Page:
Let’s face it. Some folk are simply crazy in a Julia Sugarbaker kind of way, “I’m saying this is the South. And we’re proud of our crazy people. We don’t hide them up in the attic. We bring ’em right down to the living room and show ’em off. See, Phyllis, no one in the South ever asks if you have crazy people in your family. They just ask what side they’re on.“
If you are reading this publication you are very likely a part of that delightful crazy.
There are equally delightful prayers that talk about foolishness. Here is one such prayer that has been recently said at St. Anna’s, “May God bless you with enough foolishness to believe that you really CAN make a difference in this world, so that you are able, with God’s grace, to do what others claim cannot be done.
So, my friends there is crazy. There is eccentric. There is odd. And then there is insanity.
In this case, the insanity of irresponsibility. As a pastor in this community, I am acutely aware of a popular critique of “The Christians” and their utter disregard for safety and health standards during this pandemic. “Christian” insanity can be seen in headlines like, “A pastor in Baton Rouge, Louisiana, says he will defy government orders intended to prevent the spread of COVID-19.” Or, one of the most outrageous from a Guardian headline, “The rightwing Christian preachers in deep denial over COVID-19’s danger. A number of American religious leaders have endangered their flock by holding services – and by claiming the virus can be defeated by faith in God.”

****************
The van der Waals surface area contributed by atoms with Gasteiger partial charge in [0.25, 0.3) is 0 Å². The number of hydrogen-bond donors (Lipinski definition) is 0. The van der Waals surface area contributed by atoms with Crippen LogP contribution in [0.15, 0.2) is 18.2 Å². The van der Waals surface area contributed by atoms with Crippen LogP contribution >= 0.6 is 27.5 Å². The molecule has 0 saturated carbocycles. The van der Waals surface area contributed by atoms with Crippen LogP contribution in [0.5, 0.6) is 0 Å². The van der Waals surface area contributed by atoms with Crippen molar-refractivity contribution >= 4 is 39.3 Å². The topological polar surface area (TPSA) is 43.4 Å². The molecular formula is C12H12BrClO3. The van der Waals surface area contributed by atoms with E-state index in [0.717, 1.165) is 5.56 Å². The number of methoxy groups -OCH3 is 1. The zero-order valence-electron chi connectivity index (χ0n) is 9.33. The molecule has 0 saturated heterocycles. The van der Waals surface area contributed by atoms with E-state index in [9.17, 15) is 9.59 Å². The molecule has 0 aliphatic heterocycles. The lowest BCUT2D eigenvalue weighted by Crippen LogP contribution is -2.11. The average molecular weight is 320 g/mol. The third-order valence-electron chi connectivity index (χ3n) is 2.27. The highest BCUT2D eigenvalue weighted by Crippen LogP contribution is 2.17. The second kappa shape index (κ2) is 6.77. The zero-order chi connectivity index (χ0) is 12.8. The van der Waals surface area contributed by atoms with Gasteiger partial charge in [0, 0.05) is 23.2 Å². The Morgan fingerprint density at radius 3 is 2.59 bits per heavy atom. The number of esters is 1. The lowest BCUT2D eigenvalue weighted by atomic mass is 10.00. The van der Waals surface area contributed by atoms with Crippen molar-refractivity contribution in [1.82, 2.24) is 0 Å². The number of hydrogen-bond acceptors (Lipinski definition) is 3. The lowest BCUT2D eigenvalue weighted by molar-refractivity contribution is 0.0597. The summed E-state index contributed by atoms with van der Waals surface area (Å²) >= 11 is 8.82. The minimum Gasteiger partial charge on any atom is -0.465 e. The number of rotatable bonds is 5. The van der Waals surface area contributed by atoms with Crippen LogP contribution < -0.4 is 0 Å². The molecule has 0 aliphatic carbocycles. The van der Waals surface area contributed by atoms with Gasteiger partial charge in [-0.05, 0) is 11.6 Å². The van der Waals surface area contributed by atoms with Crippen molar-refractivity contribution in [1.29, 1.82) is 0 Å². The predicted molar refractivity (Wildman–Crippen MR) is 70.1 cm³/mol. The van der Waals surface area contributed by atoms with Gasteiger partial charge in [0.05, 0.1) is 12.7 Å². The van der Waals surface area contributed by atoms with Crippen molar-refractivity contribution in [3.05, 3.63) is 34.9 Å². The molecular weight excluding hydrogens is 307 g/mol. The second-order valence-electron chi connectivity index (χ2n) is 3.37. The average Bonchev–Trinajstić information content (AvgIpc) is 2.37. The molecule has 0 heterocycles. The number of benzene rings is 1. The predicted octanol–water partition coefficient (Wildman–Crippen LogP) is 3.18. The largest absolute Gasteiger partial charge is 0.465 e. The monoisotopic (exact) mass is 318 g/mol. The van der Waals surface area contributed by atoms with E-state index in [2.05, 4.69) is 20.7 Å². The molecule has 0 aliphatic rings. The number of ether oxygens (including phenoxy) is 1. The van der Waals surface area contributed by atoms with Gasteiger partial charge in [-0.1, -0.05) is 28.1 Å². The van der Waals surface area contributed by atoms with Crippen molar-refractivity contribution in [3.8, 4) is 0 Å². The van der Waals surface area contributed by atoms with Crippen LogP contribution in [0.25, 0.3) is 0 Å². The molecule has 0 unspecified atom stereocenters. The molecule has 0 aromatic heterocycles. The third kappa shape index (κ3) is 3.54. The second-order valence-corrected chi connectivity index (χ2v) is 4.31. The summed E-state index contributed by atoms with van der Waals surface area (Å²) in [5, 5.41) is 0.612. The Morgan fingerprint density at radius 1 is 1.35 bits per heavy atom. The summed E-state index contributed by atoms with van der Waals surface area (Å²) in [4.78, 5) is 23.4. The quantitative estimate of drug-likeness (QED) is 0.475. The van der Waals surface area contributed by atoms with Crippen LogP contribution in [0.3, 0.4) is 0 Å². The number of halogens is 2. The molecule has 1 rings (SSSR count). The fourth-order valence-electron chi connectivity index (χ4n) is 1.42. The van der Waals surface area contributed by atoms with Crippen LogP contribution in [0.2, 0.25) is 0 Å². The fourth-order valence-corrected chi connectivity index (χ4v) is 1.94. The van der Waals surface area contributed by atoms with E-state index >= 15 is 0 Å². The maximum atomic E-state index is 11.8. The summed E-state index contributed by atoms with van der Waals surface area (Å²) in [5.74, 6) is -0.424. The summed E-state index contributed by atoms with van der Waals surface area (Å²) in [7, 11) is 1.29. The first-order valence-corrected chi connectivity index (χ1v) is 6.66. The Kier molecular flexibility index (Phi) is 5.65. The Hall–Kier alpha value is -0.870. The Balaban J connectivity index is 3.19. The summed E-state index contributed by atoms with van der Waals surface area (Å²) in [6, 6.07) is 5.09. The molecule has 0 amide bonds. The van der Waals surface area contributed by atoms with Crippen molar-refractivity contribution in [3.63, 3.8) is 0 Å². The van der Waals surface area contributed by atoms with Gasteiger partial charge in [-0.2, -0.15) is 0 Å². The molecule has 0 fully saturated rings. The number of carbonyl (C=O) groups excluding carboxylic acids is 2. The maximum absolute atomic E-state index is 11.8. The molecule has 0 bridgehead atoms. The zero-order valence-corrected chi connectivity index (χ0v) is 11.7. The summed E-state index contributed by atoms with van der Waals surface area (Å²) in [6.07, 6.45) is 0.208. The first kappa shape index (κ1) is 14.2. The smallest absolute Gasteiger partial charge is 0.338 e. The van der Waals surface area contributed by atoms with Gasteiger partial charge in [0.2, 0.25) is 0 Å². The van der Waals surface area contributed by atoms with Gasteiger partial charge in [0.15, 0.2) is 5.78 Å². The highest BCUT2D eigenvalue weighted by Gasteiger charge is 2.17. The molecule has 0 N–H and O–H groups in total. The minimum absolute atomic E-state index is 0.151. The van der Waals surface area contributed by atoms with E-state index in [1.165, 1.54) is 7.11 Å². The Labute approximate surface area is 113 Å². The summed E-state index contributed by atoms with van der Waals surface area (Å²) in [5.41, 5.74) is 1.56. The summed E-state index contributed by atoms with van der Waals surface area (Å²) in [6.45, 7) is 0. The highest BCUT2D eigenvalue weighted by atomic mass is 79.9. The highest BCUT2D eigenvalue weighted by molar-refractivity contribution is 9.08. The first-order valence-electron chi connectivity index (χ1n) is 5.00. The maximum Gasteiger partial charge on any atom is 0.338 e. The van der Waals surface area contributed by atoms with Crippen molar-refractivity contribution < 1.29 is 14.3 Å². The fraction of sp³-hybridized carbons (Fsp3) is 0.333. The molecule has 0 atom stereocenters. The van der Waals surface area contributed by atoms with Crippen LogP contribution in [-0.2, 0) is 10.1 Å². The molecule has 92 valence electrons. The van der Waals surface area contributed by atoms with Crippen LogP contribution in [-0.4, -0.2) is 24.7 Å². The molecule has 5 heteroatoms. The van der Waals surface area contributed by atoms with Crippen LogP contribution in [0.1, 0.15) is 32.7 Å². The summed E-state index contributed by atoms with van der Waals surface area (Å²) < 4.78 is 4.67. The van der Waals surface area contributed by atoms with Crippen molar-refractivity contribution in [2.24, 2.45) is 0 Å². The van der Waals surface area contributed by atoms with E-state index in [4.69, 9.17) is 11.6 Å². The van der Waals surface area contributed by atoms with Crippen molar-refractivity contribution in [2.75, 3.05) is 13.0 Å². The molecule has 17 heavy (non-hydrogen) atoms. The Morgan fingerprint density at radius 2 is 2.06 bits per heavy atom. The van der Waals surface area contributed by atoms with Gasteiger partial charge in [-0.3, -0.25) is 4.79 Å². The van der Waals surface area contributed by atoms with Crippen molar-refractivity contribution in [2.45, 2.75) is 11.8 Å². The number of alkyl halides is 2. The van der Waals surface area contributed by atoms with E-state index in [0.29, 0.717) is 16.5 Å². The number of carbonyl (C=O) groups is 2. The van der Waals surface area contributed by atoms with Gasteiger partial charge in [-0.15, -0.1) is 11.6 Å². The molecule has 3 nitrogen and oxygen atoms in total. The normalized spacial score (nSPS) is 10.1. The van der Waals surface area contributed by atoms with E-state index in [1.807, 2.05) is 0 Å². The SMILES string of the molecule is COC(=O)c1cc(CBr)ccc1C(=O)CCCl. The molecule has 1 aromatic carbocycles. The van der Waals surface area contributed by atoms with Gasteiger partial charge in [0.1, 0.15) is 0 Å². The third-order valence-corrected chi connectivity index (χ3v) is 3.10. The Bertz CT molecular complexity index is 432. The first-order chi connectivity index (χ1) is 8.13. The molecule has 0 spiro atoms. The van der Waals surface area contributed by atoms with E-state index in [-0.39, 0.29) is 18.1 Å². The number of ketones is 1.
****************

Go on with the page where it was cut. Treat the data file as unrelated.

Let us be clear. Pastors who endanger their communities and disregard the science of the day are practicing a form of social insanity which is totally irresponsible. Not only that, their actions seem to void much of what more progressive churches preach, “Love thy neighbor as thyself.”
Perhaps this phenomena becomes even more offensive when the government closes bars, but not churches. Particularly in light of the big evangelical churches that act with reckless abandon. Our bars and our pubs, especially in this neighborhood, are so often those safe gathering places that provide some of what progressive churches provide. A safe place to be with friends and like-minded folk. So we become offended when they are treated unequally.
When we become offended, we often tend toward quick generalizations and assumptions that are culturally and socially easy to leverage. Things like, “Churches do nothing but hurt people and they get a free ride on taxes.”